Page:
Making his first start since June 2011, Miranda showed little ill effect from the layoff in the early rounds. The pace helped, George deliberate in his pressure. George picked up the pace in the fourth but Miranda kept up, responding to an attack that drove him to the ropes with a long lead right before the round was done.
As had been the case throughout the fight, the long left jab of Miranda did much to control the early going of the fifth. George stepped forward and launched hard to the body, Miranda matching him downstairs. Miranda’s shoulder guard was keeping the George right hand from landing flush until the closing seconds, landing singularly and then off a left before the bell.
The power shots started to come in volume during the sixth. George rocked Miranda with a steady assault begun with a massive right. Miranda’s punches increasingly launched from the back foot as he sought sturdy legs. Miranda earned a brief respite, catching George off balance with a power shot of his own but it didn’t take long for the George tide to begin rolling again. A final right hand shook Miranda badly just before the bell.
He didn’t leave his feet but his corner saw enough to allow their man to leave the fight. Referee Gary Ritter visited the corner to be informed the night was over.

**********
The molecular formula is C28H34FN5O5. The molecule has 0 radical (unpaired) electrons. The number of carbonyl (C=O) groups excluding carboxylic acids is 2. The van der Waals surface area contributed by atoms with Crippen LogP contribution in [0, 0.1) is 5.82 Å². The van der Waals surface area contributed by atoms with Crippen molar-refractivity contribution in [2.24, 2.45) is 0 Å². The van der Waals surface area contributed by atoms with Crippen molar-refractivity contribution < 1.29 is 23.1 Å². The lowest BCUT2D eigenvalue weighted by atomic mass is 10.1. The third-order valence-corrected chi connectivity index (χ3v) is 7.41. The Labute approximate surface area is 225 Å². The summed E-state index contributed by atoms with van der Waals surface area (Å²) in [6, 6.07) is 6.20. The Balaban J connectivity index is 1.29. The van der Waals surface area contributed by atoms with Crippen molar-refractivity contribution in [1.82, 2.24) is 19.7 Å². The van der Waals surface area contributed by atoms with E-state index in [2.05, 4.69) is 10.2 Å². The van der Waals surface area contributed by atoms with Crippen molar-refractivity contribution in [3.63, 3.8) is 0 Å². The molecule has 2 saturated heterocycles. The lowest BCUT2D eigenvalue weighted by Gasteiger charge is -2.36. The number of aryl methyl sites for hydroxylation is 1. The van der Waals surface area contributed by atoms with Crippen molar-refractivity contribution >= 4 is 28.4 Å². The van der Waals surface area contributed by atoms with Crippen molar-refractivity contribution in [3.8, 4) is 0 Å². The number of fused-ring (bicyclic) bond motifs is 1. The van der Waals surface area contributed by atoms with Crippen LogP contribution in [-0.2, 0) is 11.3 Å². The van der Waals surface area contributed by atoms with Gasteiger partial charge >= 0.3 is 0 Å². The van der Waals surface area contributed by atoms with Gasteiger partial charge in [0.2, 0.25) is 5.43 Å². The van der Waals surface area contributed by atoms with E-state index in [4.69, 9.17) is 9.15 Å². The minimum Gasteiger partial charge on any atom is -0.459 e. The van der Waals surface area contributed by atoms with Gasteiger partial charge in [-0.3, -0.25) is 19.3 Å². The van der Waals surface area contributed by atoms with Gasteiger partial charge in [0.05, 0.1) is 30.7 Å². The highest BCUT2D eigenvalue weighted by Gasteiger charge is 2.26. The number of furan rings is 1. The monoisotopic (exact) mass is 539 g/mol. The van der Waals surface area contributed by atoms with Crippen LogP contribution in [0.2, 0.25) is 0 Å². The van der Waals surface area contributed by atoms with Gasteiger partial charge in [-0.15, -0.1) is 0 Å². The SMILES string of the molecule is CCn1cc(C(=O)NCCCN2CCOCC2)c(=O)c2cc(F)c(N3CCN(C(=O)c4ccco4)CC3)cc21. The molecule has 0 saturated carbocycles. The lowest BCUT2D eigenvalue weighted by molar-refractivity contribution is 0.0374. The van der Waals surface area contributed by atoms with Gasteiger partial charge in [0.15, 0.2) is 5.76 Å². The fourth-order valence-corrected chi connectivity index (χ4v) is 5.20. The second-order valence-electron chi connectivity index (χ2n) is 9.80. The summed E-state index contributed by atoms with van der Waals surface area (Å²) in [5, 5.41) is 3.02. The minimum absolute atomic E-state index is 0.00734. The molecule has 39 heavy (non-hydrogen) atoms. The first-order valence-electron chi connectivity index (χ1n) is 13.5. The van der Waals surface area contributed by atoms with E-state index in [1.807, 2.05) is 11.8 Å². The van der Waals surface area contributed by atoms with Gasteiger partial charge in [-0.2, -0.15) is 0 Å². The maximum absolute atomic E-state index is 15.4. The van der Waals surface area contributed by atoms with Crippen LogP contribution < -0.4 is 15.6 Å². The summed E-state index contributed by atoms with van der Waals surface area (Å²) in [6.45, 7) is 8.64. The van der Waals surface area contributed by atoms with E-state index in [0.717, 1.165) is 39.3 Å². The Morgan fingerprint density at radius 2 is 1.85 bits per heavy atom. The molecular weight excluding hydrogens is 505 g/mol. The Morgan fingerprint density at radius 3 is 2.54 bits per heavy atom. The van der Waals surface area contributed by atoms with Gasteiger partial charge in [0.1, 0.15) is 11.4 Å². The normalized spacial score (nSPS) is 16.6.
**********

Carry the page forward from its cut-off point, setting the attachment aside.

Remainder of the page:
Light Heavyweight: Vilier Quinonez (5-0, 3 KO) UD4 Eddie Tigs (1-3-2)
The card was broadcast in the U.S. on ESPN2 as its season finale of “Friday Night Fights” series, promoted by Tony Holden Productions and Warriors Boxing.
Cliff Rold is a Managing Editor at BoxingScene, and a member of the Yahoo Pound for Pound voting panel and the Boxing Writers Association of America. He can be reached at [email protected]
[QUOTE=Samsrealtor;12434047]Molina is one of the ugliest styles in boxing. A very dirty with no punch. He deserve to be where he is.[/QUOTE] this mofo speaking out his arss...f***n hater!!!!! did you even watch the fight?Comment by IMDAZED on 08-18-2012
[QUOTE=sdcluser;12434465]Molina will F8ck up Canelo. EASILY.[/QUOTE] I don't know about that.Comment by kidaguilar on 08-18-2012
[QUOTE=lastrealfan;12434551]This guy is the John Ruiz or Jr MIddleweights, he can't really punch so he uses all types of tricks just to get ugly ass wins. That's really all he can do to compete though so I can't really knock…Comment by kidaguilar on 08-18-2012
[QUOTE=Samsrealtor;12434047]Molina is one of the ugliest styles in boxing. A very dirty with no punch. He deserve to be where he is.[/QUOTE] You dont know crap about boxing ugliest styles in boxing. What a fool. WHATS SO UGLY ABOUT IT?Comment by Tuavale on 08-18-2012
Molina can compete with the top 154 talent in the world and deserves the chance to test himself against the best. He's a top 5 guy in the division right now and deserves the best fights. He did hold against…Post a Comment - View More User Comments (17)